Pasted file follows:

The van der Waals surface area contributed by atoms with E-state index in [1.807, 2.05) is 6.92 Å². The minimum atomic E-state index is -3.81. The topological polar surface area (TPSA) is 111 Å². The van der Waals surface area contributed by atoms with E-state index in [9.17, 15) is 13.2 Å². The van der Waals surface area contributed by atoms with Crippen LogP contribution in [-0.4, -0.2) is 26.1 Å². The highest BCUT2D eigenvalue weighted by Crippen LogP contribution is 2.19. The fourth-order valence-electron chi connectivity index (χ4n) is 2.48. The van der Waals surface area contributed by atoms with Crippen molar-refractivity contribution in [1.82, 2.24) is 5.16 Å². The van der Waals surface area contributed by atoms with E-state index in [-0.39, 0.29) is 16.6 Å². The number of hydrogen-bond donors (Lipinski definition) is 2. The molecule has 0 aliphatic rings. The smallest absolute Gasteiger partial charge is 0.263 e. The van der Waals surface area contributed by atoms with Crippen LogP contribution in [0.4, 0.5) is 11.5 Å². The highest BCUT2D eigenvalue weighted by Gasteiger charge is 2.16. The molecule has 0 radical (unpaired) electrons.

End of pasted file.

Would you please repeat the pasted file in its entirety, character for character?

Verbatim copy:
The van der Waals surface area contributed by atoms with E-state index in [1.807, 2.05) is 6.92 Å². The minimum atomic E-state index is -3.81. The topological polar surface area (TPSA) is 111 Å². The van der Waals surface area contributed by atoms with E-state index in [9.17, 15) is 13.2 Å². The van der Waals surface area contributed by atoms with Crippen LogP contribution in [-0.4, -0.2) is 26.1 Å². The highest BCUT2D eigenvalue weighted by Crippen LogP contribution is 2.19. The fourth-order valence-electron chi connectivity index (χ4n) is 2.48. The van der Waals surface area contributed by atoms with Crippen molar-refractivity contribution in [1.82, 2.24) is 5.16 Å². The van der Waals surface area contributed by atoms with E-state index in [-0.39, 0.29) is 16.6 Å². The number of hydrogen-bond donors (Lipinski definition) is 2. The molecule has 0 aliphatic rings. The smallest absolute Gasteiger partial charge is 0.263 e. The van der Waals surface area contributed by atoms with Crippen LogP contribution in [0.4, 0.5) is 11.5 Å². The highest BCUT2D eigenvalue weighted by Gasteiger charge is 2.16. The molecule has 0 radical (unpaired) electrons.